Fiction: 'Map of the Human Hand'
My father once told me that life was a great adventure, and that death was just a part of living. I wonder how he felt as he approached his own death.
Nothing in this bland hospital room embodies the man lying in the bed – but what does one take when you go to die? I see he has packed light; he does not intend his stay to be long.
‘I’m not afraid of dying,’ he’d said, ‘I’ve had a good innings. We’ve all got to go sometime.’ So from a home full of memories, he has brought only the necessities; pyjamas, watch, wallet and a razor – Dad would always keep up his high standards, right to the end. So on this last great adventure, he brought no baggage for he knows there is little time.
The thin cotton pyjamas cling to his economically lean body. Skin that once sported a healthy tan is now pallid and yellow and his belly grows distended and rock hard as the tumour thrives. Those once tight muscles have now shrunk and withered as his flesh is pared to the very bone. The doctors have assured me that he feels no pain; I wonder at this as I hurt so much just watching his chest labour with every breath.
As I watch over him, I am reminded of those once strong men who stumbled from those desolate Prisoner of War camps. Armies of shadow men with windowless souls; scrawny frail birds with their gauzy transparent skin drawn tightly across their skulls, cheekbones protruding and their all seeing eyes staring blankly from lavender caverns.
My father would hate this – me watching and waiting – both of us longing to leave but neither wanting to go, just yet. I’m sure he knows I am here; they say the hearing is the lasting sense. But this man isn’t my father. My father was so alive, so real, so loud; tall and sinewy, active and entertaining, that man could not have become this spent, frail, almost ephemeral body.
As I hold his familiar hand I am able to see what the living of his life has left behind. Here, there is a small clue for one knows where to look. Forty years of hauling huge carcasses across chequered chopping blocks has kept his hands smooth and soft; the animal fat and grease an obliging balm to the inevitable and numerous cuts and stitches of a butcher’s lot. And now, as I trace my fingers across this everlasting map, those delicate white scars sit alongside criss-crossed tramlines of earth; the in-ground dirt and crescent rimmed fingernails that become the indelible stain of a gardener’s hands.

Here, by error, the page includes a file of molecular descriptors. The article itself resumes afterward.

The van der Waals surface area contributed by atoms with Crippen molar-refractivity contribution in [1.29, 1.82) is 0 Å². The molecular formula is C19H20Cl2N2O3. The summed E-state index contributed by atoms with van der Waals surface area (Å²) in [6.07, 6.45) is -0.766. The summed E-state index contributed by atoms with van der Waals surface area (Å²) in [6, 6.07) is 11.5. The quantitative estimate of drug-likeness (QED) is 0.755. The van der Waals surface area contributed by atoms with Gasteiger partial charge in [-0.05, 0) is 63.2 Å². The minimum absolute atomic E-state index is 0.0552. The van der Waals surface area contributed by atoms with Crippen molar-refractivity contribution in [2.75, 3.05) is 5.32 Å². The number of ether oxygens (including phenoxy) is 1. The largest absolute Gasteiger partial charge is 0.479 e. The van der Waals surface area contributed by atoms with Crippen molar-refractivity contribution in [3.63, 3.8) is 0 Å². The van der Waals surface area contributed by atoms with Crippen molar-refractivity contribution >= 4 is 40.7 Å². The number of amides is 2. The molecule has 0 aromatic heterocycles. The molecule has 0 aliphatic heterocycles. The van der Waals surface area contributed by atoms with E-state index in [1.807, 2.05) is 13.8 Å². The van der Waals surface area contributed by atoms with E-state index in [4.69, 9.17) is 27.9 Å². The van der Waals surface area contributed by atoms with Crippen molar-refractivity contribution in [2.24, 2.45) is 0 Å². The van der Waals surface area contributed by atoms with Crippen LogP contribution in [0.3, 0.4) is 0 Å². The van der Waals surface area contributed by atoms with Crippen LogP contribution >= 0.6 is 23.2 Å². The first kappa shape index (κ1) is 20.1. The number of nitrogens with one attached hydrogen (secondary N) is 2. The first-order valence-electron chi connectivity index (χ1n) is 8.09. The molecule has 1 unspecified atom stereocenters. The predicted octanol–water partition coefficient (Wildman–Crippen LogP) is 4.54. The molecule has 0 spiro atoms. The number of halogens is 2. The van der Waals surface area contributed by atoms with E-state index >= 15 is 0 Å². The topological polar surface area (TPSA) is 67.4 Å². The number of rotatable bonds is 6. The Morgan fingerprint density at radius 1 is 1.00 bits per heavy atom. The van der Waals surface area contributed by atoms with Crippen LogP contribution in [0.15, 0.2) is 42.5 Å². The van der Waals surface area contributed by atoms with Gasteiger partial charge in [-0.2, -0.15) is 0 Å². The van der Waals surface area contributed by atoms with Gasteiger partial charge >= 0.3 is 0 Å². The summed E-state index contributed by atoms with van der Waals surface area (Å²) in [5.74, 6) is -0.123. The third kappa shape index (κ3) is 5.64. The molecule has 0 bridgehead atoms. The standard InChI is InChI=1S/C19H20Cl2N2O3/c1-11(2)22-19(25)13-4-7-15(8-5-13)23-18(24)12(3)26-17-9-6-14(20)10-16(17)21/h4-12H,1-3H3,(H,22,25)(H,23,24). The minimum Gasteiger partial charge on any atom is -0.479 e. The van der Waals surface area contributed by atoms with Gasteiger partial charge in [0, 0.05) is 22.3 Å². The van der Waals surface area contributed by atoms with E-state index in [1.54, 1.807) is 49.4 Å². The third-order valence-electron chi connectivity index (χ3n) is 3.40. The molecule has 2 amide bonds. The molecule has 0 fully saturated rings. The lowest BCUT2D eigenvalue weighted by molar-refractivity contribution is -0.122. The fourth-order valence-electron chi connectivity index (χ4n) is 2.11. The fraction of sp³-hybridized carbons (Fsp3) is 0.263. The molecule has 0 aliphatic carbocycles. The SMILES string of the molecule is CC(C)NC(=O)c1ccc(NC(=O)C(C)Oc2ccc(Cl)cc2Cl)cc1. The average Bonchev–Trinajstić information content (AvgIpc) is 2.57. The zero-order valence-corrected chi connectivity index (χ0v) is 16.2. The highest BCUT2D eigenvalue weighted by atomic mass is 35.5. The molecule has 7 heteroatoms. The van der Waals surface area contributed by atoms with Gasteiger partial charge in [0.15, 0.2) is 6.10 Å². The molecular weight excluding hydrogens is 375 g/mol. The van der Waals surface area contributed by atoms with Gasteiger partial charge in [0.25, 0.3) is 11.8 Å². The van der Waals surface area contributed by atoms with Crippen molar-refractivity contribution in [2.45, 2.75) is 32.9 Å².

These seemingly unremarkable hands are yet remarkable because they are all that remain of my father, or the man that he was. These hands are the only proof I have that this unrecognizable, fragile shell holds the essence of him. Through my blurred eyes I am able to see that they are indeed my father’s strong and hard working hands that chopped, and stacked the timber logs for our fireplace, yet would always tip his cloth cap to ladies on the street, as if it were a fine Stetson.
As I turn them over, I recognize that they are the strong, secure hands that gave me to my husband on my wedding day. And as a tear slides down my cheek and splashes inside his soft fleshy palm, I recall how these hands lovingly cradled each of my babies as if they were precious gifts. As my children grew, these hands would once again become protective and vigilant as he cupped his palm behind dandelion heads or encouraged them to wrap their tiny fists about his knuckles as they tottered through their first steps.
Now when I close my eyes, I can see him kneeling in his garden, his long slender fingers, seemingly always patient and gentle, coaxing, winding and wrapping the young tomato vines about their bamboo stakes.
I link my fingers between his and recall how when I was little, I would march beside him every Anzac day. His broad chest spangled with ribbons and medals while his hands swung proudly by his side until one would flourish into a rigid salute. And then, when it was time to reflect, he’d bow his head and place one hand across his heart to honour his absent comrades. The day would go on long after the ceremonies had ceased. Glasses of ale would be raised to toast those who never returned, and for those that were left standing there would be the ritual tossing of two bronze pennies, high into the air.
My father had wanted to die on his own terms in that home that held all his memories. He wanted to be surrounded by the equity of love that had taken him a lifetime to build. He wanted to end his days pottering around his garden in his threadbare cardigan and patched work pants. Or better still, to keel over after watching his beloved Collingwood win. But pain wages a relentless war; it gnaws silently into your bones until its eventual triumph. Finally exposing itself, it slipped from its hiding place and awoke a fear my father had never known.
Now, nothing tangible remained. My father wore his translucent skin like an x-ray. I kissed his cool forehead and begged him to be on his way, to let go and depart on his last great adventure. His clear blue eyes stared blankly, he saw nothing and yet I could see everything.
Once more, the morphine played its hypnotic tune and a breath rattled from somewhere deep down inside. As I waited for that reassuring rhythm to return, I held my breath as my father exhaled his last. The cancer had won; it had consumed its host and yet committed its own suicide, leaving behind nothing more than a husk, a silhouette, just an imprint of his soul.
It seemed right that I should farewell him on his final journey, for it was him who’d welcomed me into this world.